Marcokeris 6th September 2008 01:51 PM

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BluErf
IMO two rare fantastic java's hits :) :eek:
Here another very old Cirebon (?) made by bone:

A. G. Maisey 6th September 2008 08:07 PM

I've been following this discussion with interest, but I have not taken part because I did not feel I had anything to contribute.

I have looked at all the images posted, I have looked at pictures of keris from North Jawa that left their place of origin prior to 1900, I have looked at keris in my own collection that have hilts of the type shown here. I have looked at the classification of hilts in Suhartono Rahardjo's Ragam Hulu Keris.

Now I feel that I have reached the point where I must raise a question.

My question is this:-

where is the evidence that this type of hilt can be classified as originating from Cirebon, or even the North coast of Jawa?

I know that Pak Gonjo has told us they are Cirebon hilts, I know that he has an interest in this area, thus I assume he can support his information.

I can accept the classification as an opinion, we can all hold opinions, be they correct or incorrect, but this classification as a Javanese hilt is new to me, and I can find no evidence to support it.

Is it possible that this form is one that was popular amongst people of Malay heritage who lived on the North Coast of Jawa, but who were not aligned with any formal administrative system(kraton) ?

I would like to look more closely at this classification.

Briefly:- where is the evidence?

BluErf 7th September 2008 04:13 AM

Quote:
Originally Posted by Marcokeris
...
Here another very old Cirebon (?) made by bone:


Hi Marco,

I would associate this hilt with Minang Kabau, not Cirebon. I see this type of hilts coming out of Sumatra all the time. :)

BluErf 7th September 2008 04:30 AM

Quote:
Originally Posted by A. G. Maisey

My question is this:-

where is the evidence that this type of hilt can be classified as originating from Cirebon, or even the North coast of Jawa?



This is an interesting question that I would very much like to find more information to. Frankly, when I was informed that such hilts came out of Java, I was rather skeptical. If not for the dealers' suppliers stating that these were sourced from the northern coast of Java, I would most likely have gone with a Sumatran attribution, given the Jawa demam form.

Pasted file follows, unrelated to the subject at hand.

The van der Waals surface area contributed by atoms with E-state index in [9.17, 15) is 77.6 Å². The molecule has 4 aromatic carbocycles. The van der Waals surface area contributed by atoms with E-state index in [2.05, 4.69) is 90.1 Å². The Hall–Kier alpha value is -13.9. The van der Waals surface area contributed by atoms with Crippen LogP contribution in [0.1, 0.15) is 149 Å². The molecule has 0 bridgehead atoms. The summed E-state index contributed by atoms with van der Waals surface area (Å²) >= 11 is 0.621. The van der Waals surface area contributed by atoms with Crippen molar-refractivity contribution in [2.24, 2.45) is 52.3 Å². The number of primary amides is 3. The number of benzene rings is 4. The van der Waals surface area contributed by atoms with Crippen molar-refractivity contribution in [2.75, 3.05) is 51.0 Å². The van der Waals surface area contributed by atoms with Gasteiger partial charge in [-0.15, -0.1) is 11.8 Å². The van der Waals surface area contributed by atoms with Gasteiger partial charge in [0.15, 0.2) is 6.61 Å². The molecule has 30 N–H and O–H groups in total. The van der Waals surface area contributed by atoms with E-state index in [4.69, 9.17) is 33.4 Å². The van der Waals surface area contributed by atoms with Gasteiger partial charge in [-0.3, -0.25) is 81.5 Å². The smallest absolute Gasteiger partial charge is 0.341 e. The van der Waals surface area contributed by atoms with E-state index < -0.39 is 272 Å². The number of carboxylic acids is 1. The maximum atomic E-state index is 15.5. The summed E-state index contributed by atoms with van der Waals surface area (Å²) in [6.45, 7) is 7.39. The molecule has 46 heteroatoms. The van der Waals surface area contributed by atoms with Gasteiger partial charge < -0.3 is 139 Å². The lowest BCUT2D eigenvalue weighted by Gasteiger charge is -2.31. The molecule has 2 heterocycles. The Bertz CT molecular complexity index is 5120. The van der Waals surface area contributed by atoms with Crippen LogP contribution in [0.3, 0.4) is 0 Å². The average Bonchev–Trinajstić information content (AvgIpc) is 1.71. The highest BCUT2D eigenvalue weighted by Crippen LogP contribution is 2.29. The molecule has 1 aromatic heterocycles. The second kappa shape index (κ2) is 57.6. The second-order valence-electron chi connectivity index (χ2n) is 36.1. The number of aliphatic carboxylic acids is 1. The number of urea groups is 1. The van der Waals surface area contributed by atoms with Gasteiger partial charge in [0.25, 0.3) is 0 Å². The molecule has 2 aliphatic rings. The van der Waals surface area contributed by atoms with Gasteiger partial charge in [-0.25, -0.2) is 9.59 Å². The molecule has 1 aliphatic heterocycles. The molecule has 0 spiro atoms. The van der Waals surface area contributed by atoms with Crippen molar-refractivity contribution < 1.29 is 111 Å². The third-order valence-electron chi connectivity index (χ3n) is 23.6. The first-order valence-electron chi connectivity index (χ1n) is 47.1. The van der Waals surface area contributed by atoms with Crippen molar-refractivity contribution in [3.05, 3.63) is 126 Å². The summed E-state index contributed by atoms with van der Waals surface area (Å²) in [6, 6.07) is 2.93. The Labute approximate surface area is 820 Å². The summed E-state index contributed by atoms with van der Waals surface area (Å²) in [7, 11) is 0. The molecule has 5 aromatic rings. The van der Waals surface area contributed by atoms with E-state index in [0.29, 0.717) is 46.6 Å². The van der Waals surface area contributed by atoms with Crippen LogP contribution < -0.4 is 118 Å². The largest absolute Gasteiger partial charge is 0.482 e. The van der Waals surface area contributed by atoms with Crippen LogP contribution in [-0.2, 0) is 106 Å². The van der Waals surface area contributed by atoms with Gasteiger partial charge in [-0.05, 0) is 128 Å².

2 other observations:

- The pierced-through 'columnar form' of the lower mid-bodies of the hilts are very similar to other hilts (e.g. the Ganesha hilts) that we associate with Cirebon/N. Java. However, the base of these hilts is not the same as the typical Cirebon hilt in that it is more rounded and seemed to be designed to sit with a mendak; the Cirebon hilts have a flat cylindrical base that fits a selut. That said, the base is also not the same as the archetypal jawa demam bases, which should be bigger and rounder, and fit a pendoko.

- We don't see this type of hilts coming out of Sumatra (i.e. the suppliers in Sumatra were not able to find any such hilts).


I wouldn't call these evidence, just something that gets us thinking.

VVV 7th September 2008 05:04 AM

Quote:
Originally Posted by BluErf
...I have 2 such hilts, from 2 different dealers. I can see the similarities in motif between my 2 hilts and Michael's, but I also feel that Michael's hilt is an evolved form, not from the original 'source' region. This is judging from the posture of the hilt, and some new motifs, such as the criss-cross patches, the hair, the belly button patterns (which is v common in Minang hilts) .


Thanks Kai-Wee,

I also think so and that's why I was interested in reading the other forumites opinions.